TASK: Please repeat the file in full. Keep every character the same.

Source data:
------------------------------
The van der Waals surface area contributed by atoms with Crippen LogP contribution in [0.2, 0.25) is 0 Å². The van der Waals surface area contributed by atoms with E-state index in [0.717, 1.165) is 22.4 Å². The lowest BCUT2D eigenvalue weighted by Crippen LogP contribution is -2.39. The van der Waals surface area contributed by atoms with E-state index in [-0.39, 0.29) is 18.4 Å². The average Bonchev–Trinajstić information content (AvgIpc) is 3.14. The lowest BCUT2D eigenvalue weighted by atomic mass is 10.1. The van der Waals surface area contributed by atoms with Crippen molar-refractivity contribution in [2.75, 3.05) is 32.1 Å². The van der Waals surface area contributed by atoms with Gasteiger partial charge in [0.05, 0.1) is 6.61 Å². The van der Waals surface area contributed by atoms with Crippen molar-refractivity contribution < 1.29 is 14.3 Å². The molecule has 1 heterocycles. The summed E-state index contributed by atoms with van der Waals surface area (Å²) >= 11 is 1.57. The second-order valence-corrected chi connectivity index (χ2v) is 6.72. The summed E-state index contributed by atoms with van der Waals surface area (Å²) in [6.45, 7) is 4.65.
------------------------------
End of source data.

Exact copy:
The van der Waals surface area contributed by atoms with Crippen LogP contribution in [0.2, 0.25) is 0 Å². The van der Waals surface area contributed by atoms with E-state index in [0.717, 1.165) is 22.4 Å². The lowest BCUT2D eigenvalue weighted by Crippen LogP contribution is -2.39. The van der Waals surface area contributed by atoms with E-state index in [-0.39, 0.29) is 18.4 Å². The average Bonchev–Trinajstić information content (AvgIpc) is 3.14. The lowest BCUT2D eigenvalue weighted by atomic mass is 10.1. The van der Waals surface area contributed by atoms with Crippen molar-refractivity contribution in [2.75, 3.05) is 32.1 Å². The van der Waals surface area contributed by atoms with Gasteiger partial charge in [0.05, 0.1) is 6.61 Å². The van der Waals surface area contributed by atoms with Crippen molar-refractivity contribution < 1.29 is 14.3 Å². The molecule has 1 heterocycles. The summed E-state index contributed by atoms with van der Waals surface area (Å²) >= 11 is 1.57. The second-order valence-corrected chi connectivity index (χ2v) is 6.72. The summed E-state index contributed by atoms with van der Waals surface area (Å²) in [6.45, 7) is 4.65.